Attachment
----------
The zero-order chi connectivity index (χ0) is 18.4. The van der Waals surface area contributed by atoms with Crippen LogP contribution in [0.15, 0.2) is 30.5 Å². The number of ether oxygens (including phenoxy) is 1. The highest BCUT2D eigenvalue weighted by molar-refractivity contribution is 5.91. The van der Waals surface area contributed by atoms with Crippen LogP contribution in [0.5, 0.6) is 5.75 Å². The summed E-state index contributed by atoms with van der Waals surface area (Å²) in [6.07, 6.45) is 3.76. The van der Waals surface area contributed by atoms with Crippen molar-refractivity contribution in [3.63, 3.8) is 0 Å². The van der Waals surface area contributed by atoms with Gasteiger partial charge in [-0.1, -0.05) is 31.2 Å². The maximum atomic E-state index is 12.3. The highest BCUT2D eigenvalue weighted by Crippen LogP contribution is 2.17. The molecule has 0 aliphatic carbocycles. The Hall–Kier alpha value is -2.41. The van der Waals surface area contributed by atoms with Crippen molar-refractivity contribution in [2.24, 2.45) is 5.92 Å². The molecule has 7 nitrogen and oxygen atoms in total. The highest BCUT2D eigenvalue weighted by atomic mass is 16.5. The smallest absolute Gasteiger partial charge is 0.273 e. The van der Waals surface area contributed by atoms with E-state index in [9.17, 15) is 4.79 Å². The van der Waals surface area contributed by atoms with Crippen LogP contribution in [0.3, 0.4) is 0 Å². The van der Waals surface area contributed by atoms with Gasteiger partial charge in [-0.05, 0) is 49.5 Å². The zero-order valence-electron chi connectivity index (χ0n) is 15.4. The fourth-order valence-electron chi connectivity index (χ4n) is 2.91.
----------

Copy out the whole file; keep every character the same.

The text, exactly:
The zero-order chi connectivity index (χ0) is 18.4. The van der Waals surface area contributed by atoms with Crippen LogP contribution in [0.15, 0.2) is 30.5 Å². The number of ether oxygens (including phenoxy) is 1. The highest BCUT2D eigenvalue weighted by molar-refractivity contribution is 5.91. The van der Waals surface area contributed by atoms with Crippen LogP contribution in [0.5, 0.6) is 5.75 Å². The summed E-state index contributed by atoms with van der Waals surface area (Å²) in [6.07, 6.45) is 3.76. The van der Waals surface area contributed by atoms with Crippen molar-refractivity contribution in [3.63, 3.8) is 0 Å². The van der Waals surface area contributed by atoms with Gasteiger partial charge in [-0.1, -0.05) is 31.2 Å². The maximum atomic E-state index is 12.3. The highest BCUT2D eigenvalue weighted by Crippen LogP contribution is 2.17. The molecule has 0 aliphatic carbocycles. The Hall–Kier alpha value is -2.41. The van der Waals surface area contributed by atoms with Crippen molar-refractivity contribution in [2.24, 2.45) is 5.92 Å². The molecule has 7 nitrogen and oxygen atoms in total. The highest BCUT2D eigenvalue weighted by atomic mass is 16.5. The smallest absolute Gasteiger partial charge is 0.273 e. The van der Waals surface area contributed by atoms with E-state index in [9.17, 15) is 4.79 Å². The van der Waals surface area contributed by atoms with Crippen LogP contribution in [0.3, 0.4) is 0 Å². The van der Waals surface area contributed by atoms with Gasteiger partial charge in [-0.05, 0) is 49.5 Å². The zero-order valence-electron chi connectivity index (χ0n) is 15.4. The fourth-order valence-electron chi connectivity index (χ4n) is 2.91.